Van Leer photo
cost of ownership
transporting your horse
role of veterinarians
horseshoer or farrier
do I need insurance?
reading a catalog page
racing is a highly mobile industry with all the players, equine
and human, constantly shifting from race meet to race meet, from
track to track, from farm to track and back again, from one state
to another, and, with increasing frequency, from one country to
another. As with all travel, certain risks are inherent, not to
Shipping horses from one track to another track, shipping horses
from a farm to a track (cost depends on mileage charge which is
fixed by the Interstate Commerce Commission's "Household Carrier's
Guide"), and shipping new purchases from a sale to a farm or a
Most transport companies are within $10-$15 of each other, with
some kind of price break offered depending on the number of horses
being shipped. In California another cost break to the owner results
from the racing association's "shuttling" policy. If a horse is
stabled at a track that is currently "dormant" but ships to
another that is conducting live racing, the association that is
"up and running" will pay the shipping costs both ways as long as
1) the horse actually runs in a race and 2) the horse returns to the
track it was stabled at within a week.
Every time a horse is shipped to race, it must be accompanied by
its Jockey Club Registration certificate, its racing silks and a
hand-signed, written, original binder proving that the trainer's
Worker's Compensation Insurance is current. When shipping a horse
to race in another state, its owner/trainer will be required to
take out a license in that state before the horse is allowed to
start. The state you are shipping to race in must also receive a
detailed health certificate for the horse, including a negative "Coggins"
test for Equine Infectious Anemia. It is the trainer's
responsibility to ensure that the necessary documents go with the
horse. Your trainer should assist you in getting the documents
necessary for your out-of-state license in advance of the race.
When your trainer or his/her representative signs the bill of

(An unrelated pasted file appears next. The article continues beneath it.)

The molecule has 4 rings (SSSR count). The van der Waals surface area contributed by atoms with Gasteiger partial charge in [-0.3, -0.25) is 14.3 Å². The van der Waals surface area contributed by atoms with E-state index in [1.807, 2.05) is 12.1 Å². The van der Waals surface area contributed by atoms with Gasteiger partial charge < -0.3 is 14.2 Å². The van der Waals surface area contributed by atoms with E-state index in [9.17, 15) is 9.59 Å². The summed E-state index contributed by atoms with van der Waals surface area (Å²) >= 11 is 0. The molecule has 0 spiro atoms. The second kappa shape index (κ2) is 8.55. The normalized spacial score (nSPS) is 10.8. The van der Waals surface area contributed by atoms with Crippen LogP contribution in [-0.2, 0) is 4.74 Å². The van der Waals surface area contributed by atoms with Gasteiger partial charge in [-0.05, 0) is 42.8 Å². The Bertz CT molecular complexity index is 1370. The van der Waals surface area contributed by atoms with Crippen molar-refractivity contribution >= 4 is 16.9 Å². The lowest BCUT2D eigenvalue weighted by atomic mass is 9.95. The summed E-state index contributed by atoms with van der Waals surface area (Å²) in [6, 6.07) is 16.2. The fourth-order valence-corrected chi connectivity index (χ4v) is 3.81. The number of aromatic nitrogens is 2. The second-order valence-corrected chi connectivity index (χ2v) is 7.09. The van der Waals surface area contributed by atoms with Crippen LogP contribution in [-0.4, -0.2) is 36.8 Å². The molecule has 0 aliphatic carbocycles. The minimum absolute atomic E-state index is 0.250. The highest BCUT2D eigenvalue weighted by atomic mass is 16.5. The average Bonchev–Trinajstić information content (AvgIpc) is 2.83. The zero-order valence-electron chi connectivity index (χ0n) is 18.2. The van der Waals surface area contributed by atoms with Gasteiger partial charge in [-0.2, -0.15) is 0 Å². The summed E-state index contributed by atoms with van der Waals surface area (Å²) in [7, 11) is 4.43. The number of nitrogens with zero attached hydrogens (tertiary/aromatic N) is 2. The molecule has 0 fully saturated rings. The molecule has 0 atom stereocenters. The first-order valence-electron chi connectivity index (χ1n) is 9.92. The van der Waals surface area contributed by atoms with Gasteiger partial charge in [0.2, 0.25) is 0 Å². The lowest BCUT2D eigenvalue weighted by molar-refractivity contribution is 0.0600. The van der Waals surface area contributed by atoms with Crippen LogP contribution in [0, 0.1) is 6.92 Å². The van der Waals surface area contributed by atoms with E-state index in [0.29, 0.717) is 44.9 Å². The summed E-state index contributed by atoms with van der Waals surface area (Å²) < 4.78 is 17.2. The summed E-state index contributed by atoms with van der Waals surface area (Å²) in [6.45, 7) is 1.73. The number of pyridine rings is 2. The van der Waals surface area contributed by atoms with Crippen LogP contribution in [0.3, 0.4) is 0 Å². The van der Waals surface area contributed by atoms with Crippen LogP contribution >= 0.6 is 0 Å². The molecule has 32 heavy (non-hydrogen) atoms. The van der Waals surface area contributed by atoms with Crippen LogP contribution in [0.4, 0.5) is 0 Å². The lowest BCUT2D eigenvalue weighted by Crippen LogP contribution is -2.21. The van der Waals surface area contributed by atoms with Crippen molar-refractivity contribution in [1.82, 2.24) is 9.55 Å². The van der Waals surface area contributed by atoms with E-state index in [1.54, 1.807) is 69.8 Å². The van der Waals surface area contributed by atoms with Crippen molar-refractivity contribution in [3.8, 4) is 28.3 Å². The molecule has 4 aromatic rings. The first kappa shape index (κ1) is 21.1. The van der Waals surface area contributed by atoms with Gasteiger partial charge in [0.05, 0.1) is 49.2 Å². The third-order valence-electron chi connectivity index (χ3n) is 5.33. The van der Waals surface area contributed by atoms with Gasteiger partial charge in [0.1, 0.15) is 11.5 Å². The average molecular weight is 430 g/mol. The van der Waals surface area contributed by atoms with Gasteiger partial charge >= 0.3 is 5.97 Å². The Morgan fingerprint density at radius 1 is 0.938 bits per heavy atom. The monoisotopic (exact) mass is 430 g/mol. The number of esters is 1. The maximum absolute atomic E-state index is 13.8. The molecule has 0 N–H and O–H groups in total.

lading that is required before a van driver can load your horse
onto a van, you automatically accept the transport company's
liability limit of a mere $2,000 per horse. To acquire more
coverage, you usually would have your horse covered under a
regular mortality policy.
There are two options here--via a charter airline which specializes
in large animal business or via commercial airlines, using "air
cargo" rates and terms.
Charter airlines lease planes on an as needed basis and specially
outfit them to carry as many horses as possible. They usually
operate after a large sale or at times of the year when a group of
horses all going to the same destination can be assembled. They
charge an owner a flat rate per horse and are usually direct
flights. (This per horse rate can be dropped substantially if the
company is trying to "fill" a given flight.) The average "single
stall" rate for air-shipping a horse from Los Angeles to Lexington
is $3,800-$4,500 one way, which generally includes one groom for
every three horses but does not include ground transport to and
from the airports.
Because charter flights are limited and more and more horses are
shipping to specific races, domestic cargo shipping is used. Commercial airlines such as FedEX and Emery contract with
shipping agents that provide special containers (Airstables) that
hold three horses and lock onto a standard shipping pallet. The
horses are offloaded from a regular van at a quiet place at the
airport into the Airstable which is then moved by truck to the
plane and moved into place in the cargo hold by cargo elevator.
The price depends on whether or not the pallet is full and what
your final destination may be. Commercial flights often are routed
through a hub city so the travel time may increase substantially.
The rate to ship a horse out of the country varies substantially
depending on the distance, entails a great deal of detailed
paperwork, possibly a period of quarantine, and usually is
packaged with the ground transportation. Insurance for air
transport outside of Continental North America is extra.